Shrubs or treelets 1–4 m tall. Branchlets sub-quadrangular, densely tomentose. Leaves opposite, petiole 1–2 cm long; blade narrowly elliptic or lanceolate 10–20 × 1.2–4 cm, apex acute, base attenuate, margin subentire to serrulate, upper surface glabrescent to coriaceous, lower surface with thick tomentum. Inflorescences up to 15 cm, with paired cymes of three flowers with peduncles 8–30 mm long, subtended by progressively smaller leaves towards the apex. Flowers hermaphrodite; pedicels 5–10 mm long. Calyx tubular, tomentose, tube 13–22 mm long, lobes 5–6 mm long. Corolla tubular, orange in colour, tomentose on the outside, inside glabrous except for glandular trichomes near the throat, tube 35–51 mm long, lobes 2–3.5 mm long. Stamens sessile, inserted near or slightly below sinus, anthers 2–3 × 0.6–1.4 mm. Ovary ovoid, pointed at the tip, tomentose, 4.5–6 mm long; style 25–45 mm long, stigma globose, 0.5–1 mm long. Capsule elliptic, tomentose, 10–17 × 5–8 mm. Seeds wingless, elliptic, 2.5–2.8 × 0.7–0.8 mm. (Norman 2000; Coelho & Miotto 2018).
Distribution Brazil Minas Gerais
Habitat Rocky grasslands and thickets at elevations above 2000 m asl.
USDA Hardiness Zone 8-9
RHS Hardiness Rating H4
Conservation status Near threatened (NT)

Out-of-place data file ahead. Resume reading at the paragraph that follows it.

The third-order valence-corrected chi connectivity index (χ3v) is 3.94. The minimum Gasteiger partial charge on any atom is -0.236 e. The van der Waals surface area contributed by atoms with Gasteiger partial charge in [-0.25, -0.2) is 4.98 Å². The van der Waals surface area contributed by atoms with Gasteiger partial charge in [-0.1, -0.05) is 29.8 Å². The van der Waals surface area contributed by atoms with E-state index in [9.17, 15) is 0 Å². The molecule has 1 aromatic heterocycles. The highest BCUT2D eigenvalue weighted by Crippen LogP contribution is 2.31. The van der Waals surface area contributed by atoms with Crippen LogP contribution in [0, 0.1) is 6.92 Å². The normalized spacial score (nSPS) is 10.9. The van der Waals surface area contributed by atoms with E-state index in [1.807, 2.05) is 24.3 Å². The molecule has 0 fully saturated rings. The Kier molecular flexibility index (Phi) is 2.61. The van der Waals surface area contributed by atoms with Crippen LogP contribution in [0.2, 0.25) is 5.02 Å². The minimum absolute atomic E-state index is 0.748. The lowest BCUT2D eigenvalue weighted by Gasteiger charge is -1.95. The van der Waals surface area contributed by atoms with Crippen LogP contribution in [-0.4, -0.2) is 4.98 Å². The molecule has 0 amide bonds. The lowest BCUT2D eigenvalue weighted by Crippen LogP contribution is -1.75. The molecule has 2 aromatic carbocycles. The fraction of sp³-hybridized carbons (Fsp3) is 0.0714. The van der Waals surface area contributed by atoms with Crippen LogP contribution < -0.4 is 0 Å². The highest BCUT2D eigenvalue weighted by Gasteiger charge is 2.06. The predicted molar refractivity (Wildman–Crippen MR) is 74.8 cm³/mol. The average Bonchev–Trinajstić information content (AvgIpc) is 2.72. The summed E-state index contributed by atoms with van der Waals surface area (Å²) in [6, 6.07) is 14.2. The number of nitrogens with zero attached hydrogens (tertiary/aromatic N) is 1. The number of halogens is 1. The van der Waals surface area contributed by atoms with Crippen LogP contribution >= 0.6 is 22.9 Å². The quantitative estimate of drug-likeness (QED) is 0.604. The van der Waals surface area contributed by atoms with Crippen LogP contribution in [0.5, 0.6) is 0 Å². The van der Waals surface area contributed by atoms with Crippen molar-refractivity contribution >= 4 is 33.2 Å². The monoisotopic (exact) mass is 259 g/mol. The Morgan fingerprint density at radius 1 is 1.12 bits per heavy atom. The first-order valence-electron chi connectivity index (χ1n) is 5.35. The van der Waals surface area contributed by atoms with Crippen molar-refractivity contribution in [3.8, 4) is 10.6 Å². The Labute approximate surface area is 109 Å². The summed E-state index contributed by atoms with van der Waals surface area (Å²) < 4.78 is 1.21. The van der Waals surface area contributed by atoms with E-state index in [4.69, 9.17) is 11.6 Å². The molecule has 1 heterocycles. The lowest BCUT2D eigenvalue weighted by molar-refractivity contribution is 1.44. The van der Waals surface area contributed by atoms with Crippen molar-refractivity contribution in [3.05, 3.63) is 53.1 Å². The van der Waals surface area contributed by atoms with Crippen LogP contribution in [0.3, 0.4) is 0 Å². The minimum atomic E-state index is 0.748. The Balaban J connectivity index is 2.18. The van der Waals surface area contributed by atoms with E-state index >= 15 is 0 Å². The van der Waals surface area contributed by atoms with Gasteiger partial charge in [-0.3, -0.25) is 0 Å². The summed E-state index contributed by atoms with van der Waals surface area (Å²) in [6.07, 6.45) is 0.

Taxonomic note Buddleja longiflora very closely resembles B. speciosissima of Mt. Itatiaia (Brazil), differing only its longer flowers and more acuminate calyx lobes. These small differences might only justify consideration at a subspecific level (Norman 2000).
Buddleja longiflora is a rare species with a very small range, found only on the Serra do Caparaó (Minas Gerais, Brazil) at elevations above 2000 m; its distribution is completely enclosed by the Caparaó National Park. (Coelho). It mostly grows as a small, scrubby shrub on rocky fields and in shrub thickets at high altitude. The flowers are long and tubular, amongst the longest of any Buddleia species, and it is this feature for which the species is named. The corolla is deep orange in colour. (Coelho & Miotto 2018).
The species has recently been introduced into horticulture. Ex situ, it flowers from early summer onwards, although in its native habitat it may flower all year round (Coelho & Miotto 2018). Indiginous at a significant altitude (c. 2400 m asl) B. longiflora is more or less hardy and semi-evergreen in temperate regions, able to survive temperatures as low as –10ºC for short periods. Advisable conditions are similar to other near-hardy Buddleja, with this species also requiring well-drained soil, full sun, and some degree of shelter from the harshest winds.